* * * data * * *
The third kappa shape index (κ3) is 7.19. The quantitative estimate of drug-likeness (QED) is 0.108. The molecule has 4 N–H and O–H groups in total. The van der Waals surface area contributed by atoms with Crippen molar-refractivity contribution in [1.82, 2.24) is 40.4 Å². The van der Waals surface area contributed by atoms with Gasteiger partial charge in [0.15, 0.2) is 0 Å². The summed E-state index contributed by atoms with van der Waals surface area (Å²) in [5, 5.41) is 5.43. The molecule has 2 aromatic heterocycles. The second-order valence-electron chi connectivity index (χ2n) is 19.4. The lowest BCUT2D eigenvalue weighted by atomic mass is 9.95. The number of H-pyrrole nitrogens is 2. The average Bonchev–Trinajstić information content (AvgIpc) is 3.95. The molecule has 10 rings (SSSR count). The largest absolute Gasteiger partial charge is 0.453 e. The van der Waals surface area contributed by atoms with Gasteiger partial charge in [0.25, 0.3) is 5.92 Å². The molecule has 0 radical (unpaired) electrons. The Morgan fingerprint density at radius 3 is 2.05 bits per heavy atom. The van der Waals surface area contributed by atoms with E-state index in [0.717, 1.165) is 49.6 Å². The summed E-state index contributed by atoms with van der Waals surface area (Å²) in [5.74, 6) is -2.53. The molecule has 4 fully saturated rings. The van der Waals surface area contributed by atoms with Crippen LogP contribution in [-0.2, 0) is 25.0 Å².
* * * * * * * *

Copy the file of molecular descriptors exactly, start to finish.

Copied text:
The third kappa shape index (κ3) is 7.19. The quantitative estimate of drug-likeness (QED) is 0.108. The molecule has 4 N–H and O–H groups in total. The van der Waals surface area contributed by atoms with Crippen molar-refractivity contribution in [1.82, 2.24) is 40.4 Å². The van der Waals surface area contributed by atoms with Gasteiger partial charge in [0.15, 0.2) is 0 Å². The summed E-state index contributed by atoms with van der Waals surface area (Å²) in [5, 5.41) is 5.43. The molecule has 2 aromatic heterocycles. The second-order valence-electron chi connectivity index (χ2n) is 19.4. The lowest BCUT2D eigenvalue weighted by atomic mass is 9.95. The number of H-pyrrole nitrogens is 2. The average Bonchev–Trinajstić information content (AvgIpc) is 3.95. The molecule has 10 rings (SSSR count). The largest absolute Gasteiger partial charge is 0.453 e. The van der Waals surface area contributed by atoms with Gasteiger partial charge in [0.25, 0.3) is 5.92 Å². The molecule has 0 radical (unpaired) electrons. The Morgan fingerprint density at radius 3 is 2.05 bits per heavy atom. The van der Waals surface area contributed by atoms with E-state index in [0.717, 1.165) is 49.6 Å². The summed E-state index contributed by atoms with van der Waals surface area (Å²) in [5.74, 6) is -2.53. The molecule has 4 fully saturated rings. The van der Waals surface area contributed by atoms with Crippen LogP contribution in [-0.2, 0) is 25.0 Å².